Why elephants can’t skate
Posted by Dean Holden at April 2nd, 2013
by Jack Blatherwick, 27 March 2013
If elephants could speak, they’d explain why they can’t skate like humans – but more importantly, why most summer training programs are inadequate for hockey. They’d demonstrate some anatomical differences between elephant hip joints and those of humans. One of the differences (explained in the next paragraph) allows humans to skate fast. That same anatomical difference helps an elephant support tons of weight. Consequently, elephants can’t skate, and humans need hip replacements after carrying extra pounds for a few years.
The comparative anatomy? Human femurs (thigh bones) have a longer ‘neck’ attached to the ‘head,’ (the head is a ball or hemisphere which fits into the socket of the pelvis). Study the anatomical diagrams to see how the longer neck provides greater leverage for gluteal muscles (buttocks) to abduct the leg at the hip. [Note: ‘Abduction’ means thrusting the leg to the side. The two middle drawings are not intended to be accurate, but exaggerate this difference].
OK. Forget the elephant and inferior art. The lesson you must NOT forget is this: ABDUCTION at the hip is critical to skating fast. As you accelerate from a standstill, in your first stride there is almost no abduction as you extend straight back (opposite to the direction you will travel). Of course you also rotate your leg so the blade is perpendicular to the direction of force. Then, as your speed increases, the force of each stride is progressively more to the side. In other words, at higher speeds, gluteal muscles abduct, not just extend the leg at the hip.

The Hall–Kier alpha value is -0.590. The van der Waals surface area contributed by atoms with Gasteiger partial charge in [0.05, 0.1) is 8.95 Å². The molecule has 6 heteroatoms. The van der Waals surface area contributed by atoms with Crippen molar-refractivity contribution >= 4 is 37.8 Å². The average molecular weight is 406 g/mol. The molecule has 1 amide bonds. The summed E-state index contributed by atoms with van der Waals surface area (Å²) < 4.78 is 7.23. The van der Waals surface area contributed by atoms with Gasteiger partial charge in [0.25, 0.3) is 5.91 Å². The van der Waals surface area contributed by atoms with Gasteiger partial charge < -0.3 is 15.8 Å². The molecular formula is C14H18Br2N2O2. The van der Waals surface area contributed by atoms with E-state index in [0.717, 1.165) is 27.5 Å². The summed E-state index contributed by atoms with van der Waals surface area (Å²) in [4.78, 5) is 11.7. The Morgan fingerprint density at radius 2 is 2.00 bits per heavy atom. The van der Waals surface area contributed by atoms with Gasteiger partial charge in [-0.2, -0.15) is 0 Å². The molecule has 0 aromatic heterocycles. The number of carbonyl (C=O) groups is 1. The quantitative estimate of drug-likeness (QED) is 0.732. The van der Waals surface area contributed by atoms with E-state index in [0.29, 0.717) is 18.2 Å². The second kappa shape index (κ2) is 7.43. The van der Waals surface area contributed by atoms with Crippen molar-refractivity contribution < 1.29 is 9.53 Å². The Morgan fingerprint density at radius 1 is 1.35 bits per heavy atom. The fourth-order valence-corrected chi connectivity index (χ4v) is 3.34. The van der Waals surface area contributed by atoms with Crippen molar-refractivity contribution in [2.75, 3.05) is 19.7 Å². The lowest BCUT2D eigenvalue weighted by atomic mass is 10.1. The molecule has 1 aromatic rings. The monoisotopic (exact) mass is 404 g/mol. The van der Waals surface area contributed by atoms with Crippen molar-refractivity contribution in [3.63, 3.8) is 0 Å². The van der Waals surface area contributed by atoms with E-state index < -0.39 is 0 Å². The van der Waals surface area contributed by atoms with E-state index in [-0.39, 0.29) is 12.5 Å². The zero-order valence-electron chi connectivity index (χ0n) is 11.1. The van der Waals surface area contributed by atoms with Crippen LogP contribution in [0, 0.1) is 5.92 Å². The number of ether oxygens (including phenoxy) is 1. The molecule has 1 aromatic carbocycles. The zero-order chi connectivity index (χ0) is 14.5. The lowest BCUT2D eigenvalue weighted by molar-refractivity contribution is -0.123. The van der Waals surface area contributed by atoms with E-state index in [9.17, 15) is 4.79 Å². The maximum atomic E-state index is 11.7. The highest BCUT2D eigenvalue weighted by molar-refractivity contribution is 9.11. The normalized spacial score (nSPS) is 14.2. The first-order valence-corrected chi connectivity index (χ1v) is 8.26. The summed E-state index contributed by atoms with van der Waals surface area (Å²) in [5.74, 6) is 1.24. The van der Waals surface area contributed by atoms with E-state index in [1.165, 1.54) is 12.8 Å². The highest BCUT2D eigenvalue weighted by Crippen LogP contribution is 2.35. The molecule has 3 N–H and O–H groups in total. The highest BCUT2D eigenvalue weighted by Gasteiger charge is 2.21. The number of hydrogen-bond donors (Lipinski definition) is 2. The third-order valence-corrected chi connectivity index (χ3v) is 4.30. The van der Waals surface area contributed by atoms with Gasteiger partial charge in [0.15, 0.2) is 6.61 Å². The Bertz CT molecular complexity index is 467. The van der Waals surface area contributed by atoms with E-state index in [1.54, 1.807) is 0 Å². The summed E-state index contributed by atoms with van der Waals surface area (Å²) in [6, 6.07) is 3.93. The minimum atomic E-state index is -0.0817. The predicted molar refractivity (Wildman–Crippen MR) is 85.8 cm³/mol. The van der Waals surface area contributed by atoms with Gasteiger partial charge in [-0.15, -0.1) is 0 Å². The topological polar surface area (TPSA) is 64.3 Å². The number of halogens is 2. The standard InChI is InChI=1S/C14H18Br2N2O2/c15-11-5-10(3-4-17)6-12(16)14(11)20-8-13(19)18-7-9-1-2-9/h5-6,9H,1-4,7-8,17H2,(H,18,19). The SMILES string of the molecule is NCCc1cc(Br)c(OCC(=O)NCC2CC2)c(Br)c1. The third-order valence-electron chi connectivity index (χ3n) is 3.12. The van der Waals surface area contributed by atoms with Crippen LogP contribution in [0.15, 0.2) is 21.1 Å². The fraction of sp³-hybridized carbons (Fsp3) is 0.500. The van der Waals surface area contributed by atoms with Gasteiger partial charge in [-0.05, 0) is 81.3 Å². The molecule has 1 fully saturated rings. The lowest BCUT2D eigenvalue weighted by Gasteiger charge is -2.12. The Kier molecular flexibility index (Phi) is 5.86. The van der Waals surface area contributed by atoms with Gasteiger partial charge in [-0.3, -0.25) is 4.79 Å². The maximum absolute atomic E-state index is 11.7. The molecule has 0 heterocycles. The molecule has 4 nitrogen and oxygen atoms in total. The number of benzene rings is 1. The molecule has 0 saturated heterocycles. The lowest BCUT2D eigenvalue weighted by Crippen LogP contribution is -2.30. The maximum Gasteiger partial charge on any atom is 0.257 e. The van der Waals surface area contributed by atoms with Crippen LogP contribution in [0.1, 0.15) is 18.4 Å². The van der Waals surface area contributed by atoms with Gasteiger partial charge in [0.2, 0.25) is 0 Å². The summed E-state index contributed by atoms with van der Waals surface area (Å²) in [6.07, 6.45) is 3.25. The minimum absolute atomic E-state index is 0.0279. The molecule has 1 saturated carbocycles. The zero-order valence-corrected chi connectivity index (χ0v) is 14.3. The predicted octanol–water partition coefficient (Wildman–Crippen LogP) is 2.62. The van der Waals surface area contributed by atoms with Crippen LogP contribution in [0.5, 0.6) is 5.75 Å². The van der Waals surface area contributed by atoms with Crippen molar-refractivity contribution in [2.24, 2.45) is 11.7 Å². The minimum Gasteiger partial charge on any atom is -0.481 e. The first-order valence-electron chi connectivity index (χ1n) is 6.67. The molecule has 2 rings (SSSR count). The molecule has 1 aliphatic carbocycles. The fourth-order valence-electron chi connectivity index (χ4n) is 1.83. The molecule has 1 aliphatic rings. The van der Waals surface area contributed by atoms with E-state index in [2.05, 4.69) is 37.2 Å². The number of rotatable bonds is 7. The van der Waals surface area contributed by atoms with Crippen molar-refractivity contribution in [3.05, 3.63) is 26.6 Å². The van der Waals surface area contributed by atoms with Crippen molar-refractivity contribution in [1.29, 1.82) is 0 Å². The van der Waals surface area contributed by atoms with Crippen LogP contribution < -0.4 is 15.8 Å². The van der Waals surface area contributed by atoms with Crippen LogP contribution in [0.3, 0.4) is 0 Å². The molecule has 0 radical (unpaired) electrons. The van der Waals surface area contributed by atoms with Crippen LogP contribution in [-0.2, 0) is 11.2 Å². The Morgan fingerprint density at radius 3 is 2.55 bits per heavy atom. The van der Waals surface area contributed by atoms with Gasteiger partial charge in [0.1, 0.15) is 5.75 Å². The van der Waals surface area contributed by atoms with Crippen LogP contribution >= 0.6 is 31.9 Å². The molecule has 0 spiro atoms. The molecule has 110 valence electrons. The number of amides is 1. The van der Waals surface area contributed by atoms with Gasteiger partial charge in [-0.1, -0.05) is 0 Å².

Applying great force to the side allows you to apply that force more slowly than if you extended straight back, as when you run. This is why speedskaters can maintain very high speeds with long, slow strides to the side – faster speeds, but not greater acceleration than Usain Bolt! Similarly, it is why sailboats can go very fast cross-wind (a topic from physics for another day?).
Abduction is unique to skating, because squatting, jumping or sprinting require mostly extension (straight back) at the hip, and there is very little abduction until the runner cuts to the side. Of course, sprinting, jumping and skating also involve knee and ankle extension, coordinated perfectly with hip movements. Therefore, abduction should not be isolated, but part of a dynamic exercise that includes knee and ankle extension as well.
Any good training program for hockey would include abduction, yet it is often left out. Study the photos, and add these and other exercises that look and feel like skating. Training in this range of motion should emphasize strength and knee bend, plus endurance to maintain these. It’s easy to see that jogging and bike riding fail to improve endurance in muscles that produce these movements. It is no wonder that research shows they are poor hockey endurance workouts, even though they improve cardiovascular fitness and are commonly thought to be appropriate.
Efficient, explosive skating strides are totally dependent on hip abduction/extension, and all great skaters (hockey or speedskating) have huge, strong gluteal muscles. Training is inadequate if this is omitted or de-emphasized.